The Bitcoin network's hashrate is close to a full recovery after a major migration of miners out on Chinese soil departed in May following a ban on mining and other crypto-related activities.
Based on a 7-day moving average of the hashrate, as of Thursday, December 9, the Bitcoin network's hashrate has accelerated higher throughout the month of December, reaching more than 179.5 Ehash/s.
According to the readings, bitcoin's price is approaching its all-time high from before the ban of 182.9 Ehash/s, which occurred just before the Chinese government forced miners there to shut down.
The hashrate is a statistic that measures the global amount of computing power dedicated to mining Bitcoin. According to data from BitInfoCharts, the number decreased to 84.5 Ehash/s in July and then increased again.
Following China's dramatic hashrate reduction, the Bitcoin mining difficulty plummeted in size before beginning to recover in early August.
While most miners have departed China for greener pastures abroad, bitcoin mining has grown to be a major business in the United States.
By the end of August, the US had already become the epicenter of global Bitcoin mining, with 35.4 percent of the overall hashrate coming from there, according to projections by the Cambridge Centre for Alternative Finance.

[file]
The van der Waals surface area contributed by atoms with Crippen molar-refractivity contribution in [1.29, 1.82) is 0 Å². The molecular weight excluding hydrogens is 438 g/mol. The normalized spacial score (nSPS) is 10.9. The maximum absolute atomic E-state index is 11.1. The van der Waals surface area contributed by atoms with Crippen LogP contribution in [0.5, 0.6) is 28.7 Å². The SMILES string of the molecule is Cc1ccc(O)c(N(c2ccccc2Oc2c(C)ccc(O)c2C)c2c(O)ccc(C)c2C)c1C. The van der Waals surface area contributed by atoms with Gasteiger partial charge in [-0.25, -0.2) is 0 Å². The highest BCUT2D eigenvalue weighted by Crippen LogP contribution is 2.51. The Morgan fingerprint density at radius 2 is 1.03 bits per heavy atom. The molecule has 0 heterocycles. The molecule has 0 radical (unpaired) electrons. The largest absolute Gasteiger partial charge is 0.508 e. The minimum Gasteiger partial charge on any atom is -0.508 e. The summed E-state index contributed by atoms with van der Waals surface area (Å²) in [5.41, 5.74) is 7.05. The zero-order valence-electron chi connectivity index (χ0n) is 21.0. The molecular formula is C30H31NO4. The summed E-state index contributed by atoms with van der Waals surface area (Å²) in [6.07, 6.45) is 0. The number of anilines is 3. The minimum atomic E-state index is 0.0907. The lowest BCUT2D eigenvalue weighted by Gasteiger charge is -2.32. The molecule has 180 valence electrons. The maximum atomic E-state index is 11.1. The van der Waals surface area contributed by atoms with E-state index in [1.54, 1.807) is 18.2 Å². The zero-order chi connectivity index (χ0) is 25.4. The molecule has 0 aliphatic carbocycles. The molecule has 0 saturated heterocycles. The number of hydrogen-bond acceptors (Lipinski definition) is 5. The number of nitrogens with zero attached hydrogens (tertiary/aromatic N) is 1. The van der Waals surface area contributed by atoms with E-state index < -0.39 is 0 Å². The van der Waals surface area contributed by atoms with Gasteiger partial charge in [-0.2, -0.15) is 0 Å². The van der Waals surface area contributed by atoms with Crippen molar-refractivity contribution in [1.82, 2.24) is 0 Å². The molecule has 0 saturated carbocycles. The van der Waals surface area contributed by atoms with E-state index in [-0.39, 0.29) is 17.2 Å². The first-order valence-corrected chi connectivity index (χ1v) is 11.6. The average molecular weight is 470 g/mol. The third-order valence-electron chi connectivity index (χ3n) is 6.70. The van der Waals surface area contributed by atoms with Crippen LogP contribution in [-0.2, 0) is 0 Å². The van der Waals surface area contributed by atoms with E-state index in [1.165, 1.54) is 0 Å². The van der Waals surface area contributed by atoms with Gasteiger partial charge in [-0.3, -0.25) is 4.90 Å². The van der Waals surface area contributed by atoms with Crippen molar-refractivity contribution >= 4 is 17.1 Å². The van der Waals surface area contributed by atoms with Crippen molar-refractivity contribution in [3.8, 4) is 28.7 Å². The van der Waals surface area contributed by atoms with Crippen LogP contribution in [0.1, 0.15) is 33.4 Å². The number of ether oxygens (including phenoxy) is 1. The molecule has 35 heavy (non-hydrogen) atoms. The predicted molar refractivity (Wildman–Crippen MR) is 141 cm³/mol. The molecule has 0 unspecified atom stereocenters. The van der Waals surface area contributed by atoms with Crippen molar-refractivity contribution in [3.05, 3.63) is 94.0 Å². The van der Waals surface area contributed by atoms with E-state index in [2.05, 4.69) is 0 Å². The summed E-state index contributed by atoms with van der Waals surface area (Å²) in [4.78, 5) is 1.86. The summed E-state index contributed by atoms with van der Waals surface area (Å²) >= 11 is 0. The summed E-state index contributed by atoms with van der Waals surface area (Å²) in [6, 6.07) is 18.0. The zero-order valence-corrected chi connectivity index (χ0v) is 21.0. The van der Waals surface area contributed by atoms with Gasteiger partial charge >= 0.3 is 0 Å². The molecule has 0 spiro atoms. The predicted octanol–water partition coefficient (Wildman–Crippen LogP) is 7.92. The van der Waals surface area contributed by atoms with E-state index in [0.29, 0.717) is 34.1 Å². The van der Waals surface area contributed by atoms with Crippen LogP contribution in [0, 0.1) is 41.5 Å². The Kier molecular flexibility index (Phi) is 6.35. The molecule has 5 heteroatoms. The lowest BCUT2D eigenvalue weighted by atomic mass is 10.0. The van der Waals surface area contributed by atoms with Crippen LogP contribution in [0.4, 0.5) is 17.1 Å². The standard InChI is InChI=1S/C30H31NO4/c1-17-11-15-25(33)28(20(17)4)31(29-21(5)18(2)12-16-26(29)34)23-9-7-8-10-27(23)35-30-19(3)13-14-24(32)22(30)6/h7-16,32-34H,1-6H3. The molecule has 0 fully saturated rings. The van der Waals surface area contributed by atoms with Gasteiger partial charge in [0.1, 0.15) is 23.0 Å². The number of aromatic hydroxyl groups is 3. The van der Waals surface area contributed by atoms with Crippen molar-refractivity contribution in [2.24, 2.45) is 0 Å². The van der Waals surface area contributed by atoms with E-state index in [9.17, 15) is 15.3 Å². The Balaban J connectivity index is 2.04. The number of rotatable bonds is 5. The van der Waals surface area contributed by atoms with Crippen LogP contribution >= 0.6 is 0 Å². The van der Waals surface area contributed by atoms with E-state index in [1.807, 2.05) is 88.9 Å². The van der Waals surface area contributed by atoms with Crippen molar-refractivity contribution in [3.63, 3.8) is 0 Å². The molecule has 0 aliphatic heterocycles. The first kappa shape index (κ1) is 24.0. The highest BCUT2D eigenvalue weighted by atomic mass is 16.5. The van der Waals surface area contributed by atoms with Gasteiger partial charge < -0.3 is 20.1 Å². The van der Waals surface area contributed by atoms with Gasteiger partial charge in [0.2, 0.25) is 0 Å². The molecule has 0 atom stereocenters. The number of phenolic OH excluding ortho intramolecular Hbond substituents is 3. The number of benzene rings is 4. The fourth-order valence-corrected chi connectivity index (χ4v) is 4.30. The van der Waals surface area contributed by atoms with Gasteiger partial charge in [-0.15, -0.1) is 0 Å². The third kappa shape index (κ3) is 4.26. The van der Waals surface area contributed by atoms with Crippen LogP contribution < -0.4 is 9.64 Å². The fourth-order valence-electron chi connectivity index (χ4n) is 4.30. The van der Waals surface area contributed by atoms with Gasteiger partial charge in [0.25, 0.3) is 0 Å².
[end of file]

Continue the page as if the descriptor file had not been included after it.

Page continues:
Meanwhile, CleanSpark, a publicly listed Bitcoin mining firm in the US, has taken advantage of the Chinese ban to increase its North American operations.
The company announced today that it has purchased a new kind of immersion cooling system for one of its mining facilities, which it expects will raise Bitcoin mining productivity by at least 20%.
Systems where mining machines are completely immersed in cooling liquids, according to the firm, have shown to significantly enhance the hashrate of the machines while also lowering power usage and increasing machine life time.
At 17:33 UTC, BTC traded at USD 48,610, dropping 3% over the previous 24 hours and 15% for the week.